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When natural disasters strike, having a reliable source of light for our families becomes a priority. While battery-powered flashlights and lanterns offer a safe option, what if you find yourself in a prolonged power outage situation? Developing the skill to make homemade emergency light sources, such as homemade candles and oil lamps, becomes invaluable. This knowledge is crucial for anyone facing the challenges of a grid down scenario caused by various natural disasters.
Candle are one of the most obvious sources of alternative light in power outages. A great time to go candle shopping is right after Christmas, when all sorts of holiday decorations are on clearance. You can pick up a bunch of candles for pennies on the dollar. In a survival situation, it really doesn’t matter if it is the middle of July and you’re breaking out the Santa candles, or April and enjoying Halloween colored ones. However, candles are very simple to craft.
Using Leftover Candles or Crayons
All those bits and bobs of old candles and crayons can be repurposed into an inexpensive (and potentially colorful) candle. Use an Altoids tin or another similar size metal container. Wicks can be purchased at any craft store or use simple cotton string.
Melt the wax in a clean soup can placed into a few inches of boiling water. Once melted, carefully pour the wax into the Altoids tin. As the wax begins to set, insert the wick. I usually do two or three wicks, placed evenly apart. This gives me the option of more or less light based on how many wicks I have burning.
Obviously, once lit, candles are an open flame and need to be treated with caution. Always be aware of what is near the candle and where it is positioned, lest you accidentally bump into it.
Warning! Use extreme caution with open flames. Make sure you have extra fire extinguishers or large boxes of baking soda on hand when using your homemade candles or lanterns.
Personally, I like to use oil lamps and candle lanterns for emergency light in the home during a power outage, as they tend to be a bit safer. But, there’s no arguing that candles can be a very cheap and reliable source of emergency light, as well as a great way to help get a fire going.
Bacon Fat Candle
Personally, I’ve used a mini cast iron pot (a gift from my mom) to gather bacon fat. I inserted a wick from an inexpensive votive candle and the result is a bacon candle. To my pleasant surprise, it works! It doesn’t put off a lot of light, but it makes good use of items I already have on hand.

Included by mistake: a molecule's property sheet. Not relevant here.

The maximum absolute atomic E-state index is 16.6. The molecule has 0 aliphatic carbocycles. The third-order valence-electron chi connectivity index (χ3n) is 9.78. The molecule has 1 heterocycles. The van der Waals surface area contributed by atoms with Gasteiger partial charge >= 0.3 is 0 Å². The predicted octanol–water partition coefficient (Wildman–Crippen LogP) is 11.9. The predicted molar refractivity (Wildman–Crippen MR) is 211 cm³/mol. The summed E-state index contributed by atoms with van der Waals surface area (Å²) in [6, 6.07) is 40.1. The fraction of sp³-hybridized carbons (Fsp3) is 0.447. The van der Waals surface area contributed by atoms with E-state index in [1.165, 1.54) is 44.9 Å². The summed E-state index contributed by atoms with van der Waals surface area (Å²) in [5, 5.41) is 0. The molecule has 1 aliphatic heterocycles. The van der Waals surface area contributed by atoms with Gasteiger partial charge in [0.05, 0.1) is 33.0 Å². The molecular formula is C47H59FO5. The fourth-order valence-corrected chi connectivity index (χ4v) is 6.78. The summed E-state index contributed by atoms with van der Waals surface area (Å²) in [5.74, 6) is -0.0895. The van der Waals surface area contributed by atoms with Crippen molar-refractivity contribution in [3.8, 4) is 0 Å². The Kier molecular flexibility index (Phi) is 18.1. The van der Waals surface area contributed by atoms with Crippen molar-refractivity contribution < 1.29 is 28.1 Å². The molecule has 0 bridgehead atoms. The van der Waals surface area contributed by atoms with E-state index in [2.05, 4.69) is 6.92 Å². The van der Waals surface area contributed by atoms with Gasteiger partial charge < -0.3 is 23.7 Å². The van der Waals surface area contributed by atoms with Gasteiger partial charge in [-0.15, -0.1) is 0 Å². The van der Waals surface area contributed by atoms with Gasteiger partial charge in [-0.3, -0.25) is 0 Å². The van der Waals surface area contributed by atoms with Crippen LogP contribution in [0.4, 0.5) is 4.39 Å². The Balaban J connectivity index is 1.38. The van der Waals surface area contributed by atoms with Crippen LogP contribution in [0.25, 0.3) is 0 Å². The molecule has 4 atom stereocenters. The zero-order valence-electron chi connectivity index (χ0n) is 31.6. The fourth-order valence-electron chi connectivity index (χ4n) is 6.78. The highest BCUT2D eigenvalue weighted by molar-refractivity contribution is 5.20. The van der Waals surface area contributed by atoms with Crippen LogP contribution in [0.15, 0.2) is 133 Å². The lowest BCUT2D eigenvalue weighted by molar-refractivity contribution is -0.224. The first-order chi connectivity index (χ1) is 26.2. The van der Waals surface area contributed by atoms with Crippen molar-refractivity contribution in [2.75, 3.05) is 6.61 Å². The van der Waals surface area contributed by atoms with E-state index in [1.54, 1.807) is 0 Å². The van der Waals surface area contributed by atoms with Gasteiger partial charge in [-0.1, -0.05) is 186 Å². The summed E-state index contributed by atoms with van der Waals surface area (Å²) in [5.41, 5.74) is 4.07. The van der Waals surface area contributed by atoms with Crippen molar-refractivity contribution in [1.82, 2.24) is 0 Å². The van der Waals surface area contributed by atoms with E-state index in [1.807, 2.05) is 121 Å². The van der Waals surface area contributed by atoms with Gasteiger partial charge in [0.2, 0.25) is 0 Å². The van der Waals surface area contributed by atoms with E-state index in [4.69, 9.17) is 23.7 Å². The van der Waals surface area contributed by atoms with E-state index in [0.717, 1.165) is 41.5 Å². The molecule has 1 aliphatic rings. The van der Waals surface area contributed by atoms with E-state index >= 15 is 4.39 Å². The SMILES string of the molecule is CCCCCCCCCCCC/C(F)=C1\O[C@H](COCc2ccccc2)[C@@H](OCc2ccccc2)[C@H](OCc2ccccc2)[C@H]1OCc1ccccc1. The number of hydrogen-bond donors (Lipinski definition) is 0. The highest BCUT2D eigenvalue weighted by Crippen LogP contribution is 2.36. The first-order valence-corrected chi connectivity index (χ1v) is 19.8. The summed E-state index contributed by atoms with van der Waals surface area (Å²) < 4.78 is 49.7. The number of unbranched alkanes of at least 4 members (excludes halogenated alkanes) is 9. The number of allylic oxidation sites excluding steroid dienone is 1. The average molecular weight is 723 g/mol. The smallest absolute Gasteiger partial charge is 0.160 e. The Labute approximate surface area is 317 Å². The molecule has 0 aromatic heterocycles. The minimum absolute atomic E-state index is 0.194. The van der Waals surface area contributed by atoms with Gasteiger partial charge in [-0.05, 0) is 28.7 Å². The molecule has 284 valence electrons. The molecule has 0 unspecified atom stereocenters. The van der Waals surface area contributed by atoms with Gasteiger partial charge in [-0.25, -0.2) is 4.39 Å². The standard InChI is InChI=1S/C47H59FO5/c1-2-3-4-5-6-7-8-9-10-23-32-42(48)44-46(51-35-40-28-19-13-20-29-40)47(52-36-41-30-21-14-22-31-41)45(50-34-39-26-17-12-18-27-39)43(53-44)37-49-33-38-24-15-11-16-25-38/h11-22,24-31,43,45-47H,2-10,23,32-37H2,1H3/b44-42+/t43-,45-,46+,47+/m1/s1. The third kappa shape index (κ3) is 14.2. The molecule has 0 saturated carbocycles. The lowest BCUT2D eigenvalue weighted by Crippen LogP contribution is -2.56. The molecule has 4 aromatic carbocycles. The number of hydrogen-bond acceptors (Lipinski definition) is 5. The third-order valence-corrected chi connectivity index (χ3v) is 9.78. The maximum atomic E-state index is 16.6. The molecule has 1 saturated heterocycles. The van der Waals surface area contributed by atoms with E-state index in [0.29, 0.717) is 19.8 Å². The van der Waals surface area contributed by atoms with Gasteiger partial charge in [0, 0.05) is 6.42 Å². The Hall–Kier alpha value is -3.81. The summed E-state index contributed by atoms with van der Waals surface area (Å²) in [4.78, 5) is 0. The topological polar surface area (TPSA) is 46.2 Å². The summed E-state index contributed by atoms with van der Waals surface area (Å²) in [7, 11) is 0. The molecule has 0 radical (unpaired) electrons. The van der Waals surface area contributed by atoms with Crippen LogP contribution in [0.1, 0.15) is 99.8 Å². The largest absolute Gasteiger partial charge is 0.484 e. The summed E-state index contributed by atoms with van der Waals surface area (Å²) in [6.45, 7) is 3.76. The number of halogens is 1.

Using Conventional Candle-making Materials
This is the most basic type of candle to make. There are many other ideas and alternatives.
The basics of candle making include these supplies:
- A dedicated pan. Your pan should be dedicated to melting wax only. Consider picking up an inexpensive one at a garage sale or thrift store. Some people also use double boilers to better control the heat as they melt their wax.
- Candle thermometer. A candle thermometer is used primarily for determining the wax temperature depending on the container you are using. If you are pouring it into a heat resistant jar you should not exceed 140 F. If you are using a metal container the temperature can be as high as 190 F.
- Heat resistant container
- Wax. Use any wax you please: paraffin, soy wax, bees wax, left over pieces of old candles and even old crayons can be used.
- Small paper clip
- Cotton string for a wick. The wick can be a simple cotton string.
- Set your pan on medium heat.
- Begin heating the wax, a few pieces at a time. Once the wax heats to 140 F, it’s ready for your glass jar.
- Pour the hot wax to within half an inch of the lip of the jar.
- Tie your cotton string around the paper clip and submerge it into the wax centering the paper clip at the bottom.
- Dip the top portion of the string into the wax, pull it out and wrap it around the pencil. This will give you a coated wick.
- Allow the candle to cool for 12 hours or more. It’s then ready for use.
A simple oil lantern can be a quick and easy way to provide your family with light in a grid down situation.
DIY Mason Jar Oil Lanterns
The supplies are basic. All you will need is a Mason jar, wick, oil, hammer and nail.
- Begin with punching a hole in the center of the lid with the hammer and nail.
- Insert the wick. As the wick burns, it will be consumed. Feel free to cut it extra long. The excess wick can accumulate at the bottom of the jar.
- Once the wick has soaked up the oil, it is ready to light.
- Make sure and only burn a small amount of wick at a time. If the flame is too big or begins to soot, the wick is too long.
- Trim it back.
With some planning and stockpiling you can provide your family with off grid lighting at a much lower cost than putting back expensive batteries.
DIY Olive Oil Lamp
This idea uses a different method to create the lamp. If you have a Mason jar, clothes hanger, cotton wick, and olive oil you can make an olive oil lamp. It’s a great way to use up old olive oil.
- Cut your plain metal hanger with wire cutters.
- Coil one end.
- Create an handle at the other end.
- Place the wick inside the coil and secure it with the last loop.
- Place a small amount of olive oil in the jar.
- Allow the oil to soak up the wick. Light and enjoy.
You can find more details and photos here.
Getting the hang of making your own emergency lights is like having a secret superpower for dealing with unexpected chaos. Ok, I’m exaggerating, but only a little. It’s not just about candles and oil lamps; it’s about feeling a bit more in control when things go haywire. And THAT is a good feeling.
Let me know what type of candles you are making!